If you stood them side by side, it would be difficult to declare a family resemblance between Grade I winner Winter Memories and her equally accomplished dam, Memories of Silver. The mother is smaller with a chocolate bay coat, and Winter Memories has a large physique and sparkling gray coloring.
But when Winter Memories gets a saddle on her back and a task in front of her, it becomes obvious she is indeed her mother's daughter.
"Mentally, they are very similar," said Darby Dan Farm owner John Phillips, who campaigned Memories of Silver and runs Winter Memories under his Phillips Racing Partnership. "Memories of Silver is just a sweet mare, and Winter Memories can be a sweet mare — until it's business time. Then, like her mother, all that sweetness goes away."
Fifteen years after Memories of Silver carried the Phillips colors to victory in the Grade I Queen Elizabeth II Challenge Cup at Keene land, her most accomplished offspring will try to emulate her as as the 9-5 morning line favorite against seven other 3-year-old fillies in Saturday's 28th running of the 11⁄8-mile turf test.
Triple Crown and Breeders' Cup races might be the conventional goals for many in Thoroughbred racing. But for the Phillips clan and trainer Jimmy Toner, the $400,000 Queen Elizabeth II has long been among their top aspirations. Toner has won the race twice, including in 1996 with Memories of Silver, and the Phillips/Darby Dan banner has had five prior victors.
Winter Memories has won four of five starts this year, including a breathtaking victory in the Grade I Garden City Stakes at Belmont on Sept. 17, but there is a strong possibility the Breeders' Cup will not be on her agenda.
Whether or not she ends up at Churchill Downs, Winter Memories will have accomplished the long-term goal set for her should she add her name alongside her mother's on the list of QEII winners.
"You know, I'm not going to the Triple Crown. I don't run in those races, I don't have those kind of horses so, for me, this is like the epitome of what I could possibly do," Toner said. "That's why it means an awful lot to me. This race is basically like our Breeders' Cup. This holds a certain tradition for Darby Dan and for the Phillips, so this would mean everything for us."
Should Winter Memories earn her second Grade I victory Saturday, emotions would resonate on many levels for her connections.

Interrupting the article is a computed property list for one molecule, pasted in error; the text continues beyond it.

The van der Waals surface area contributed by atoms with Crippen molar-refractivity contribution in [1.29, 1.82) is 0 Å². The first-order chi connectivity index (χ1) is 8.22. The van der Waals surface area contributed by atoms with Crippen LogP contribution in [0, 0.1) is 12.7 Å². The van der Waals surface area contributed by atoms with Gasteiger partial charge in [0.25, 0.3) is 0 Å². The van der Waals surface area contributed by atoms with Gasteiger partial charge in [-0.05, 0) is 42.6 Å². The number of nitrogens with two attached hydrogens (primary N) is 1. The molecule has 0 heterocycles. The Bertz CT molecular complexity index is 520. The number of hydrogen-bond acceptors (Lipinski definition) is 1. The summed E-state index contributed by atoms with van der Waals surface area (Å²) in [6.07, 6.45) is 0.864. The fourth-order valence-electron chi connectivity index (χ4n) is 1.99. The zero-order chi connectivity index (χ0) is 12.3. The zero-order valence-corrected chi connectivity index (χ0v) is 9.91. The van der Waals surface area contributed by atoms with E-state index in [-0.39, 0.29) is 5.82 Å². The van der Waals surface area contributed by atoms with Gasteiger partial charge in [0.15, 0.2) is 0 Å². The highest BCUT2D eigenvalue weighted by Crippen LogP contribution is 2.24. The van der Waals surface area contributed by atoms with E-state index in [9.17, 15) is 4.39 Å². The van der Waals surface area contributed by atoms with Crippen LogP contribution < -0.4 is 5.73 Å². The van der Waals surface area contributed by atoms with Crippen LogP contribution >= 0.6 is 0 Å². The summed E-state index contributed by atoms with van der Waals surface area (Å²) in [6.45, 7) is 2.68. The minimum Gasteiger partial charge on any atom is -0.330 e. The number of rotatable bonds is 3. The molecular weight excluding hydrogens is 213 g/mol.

When she captured the Grade III Appalachian Stakes at Keeneland on April 21, it marked three years to the day that John Phillips' mother, Joan "Jody" Galbreath Phillips, died. Winter Memories was foaled on April 24, 2008 — the day of Jody Phillips' funeral — and when she emerged, her gray coat served as a fitting tribute to the matriarch of the Darby Dan operation.
"My mother always wanted a gray horse, so (Winter Memories) was always more noticed because of her birth date and her color," John Phillips said. "So she's always been special in a very unscientific, unhorsemanlike way. I can't say from the moment I saw her, I knew she was a champion. The moment I saw her, I knew she was special ... and she just added that quality of talent that makes her even more special."
What made Memories of Silver an exceptional performer despite her diminutive frame was her absolutely fearless attitude.
Not only did Winter Memories inherit her dam's mettle, she has the guile to repeatedly look defeat in the face and not even blink.
Her late-running style often puts the daughter of El Prado in spots where she has to weave her way through traffic to find the clear sailing needed to showcase her kick.
No race demonstrated her ability to escape more than her recent triumph in the 11⁄8-mile Garden City. She got shuffled to the rear of the field racing down the backstretch and was stuck behind a wall of horses in the lane. In a remarkable show of speed and agility, Winter Memories angled hard right to the extreme outside under jockey Javier Castellano and blew past all seven rivals in the final sixteenth of a mile to best Theyskens' Theory by a neck for her fifth graded-stakes win from eight career starts and first Grade I score.
"I think most horses would be defined by those performances, had they not won, as just being hard-luck horses," Phillips said. "She's been able to transcend what otherwise would be bad racing luck and still make the best of it. It hasn't always happened — eventually we do get caught — but it is quite remarkable that her talent transcends misfortune."
Saturday's QEII will be no cakewalk for Winter Memories. Fellow entrants and Grade I winners Nereid and Summer Soiree both possess early speed capable of wiring the field.
Because of Winter Memories' talent and bloodlines, Toner concedes she is given a lot of latitude around the barn for her sometimes diva-like attitude.
"She knows she can get away with it," Toner laughed.
In living up to the standard her mother set, Winter Memories has further shown a knack for pulling off challenging feats — a trend her connections hope continues Saturday.
"Let's face it, I don't think too many horses can do what she does," Toner said. "Her mother was my favorite horse. She had such a way about her and to be as good as she was ... you think you'll never have another one as good. To have her daughter come back and do what she is doing, what are the odds?"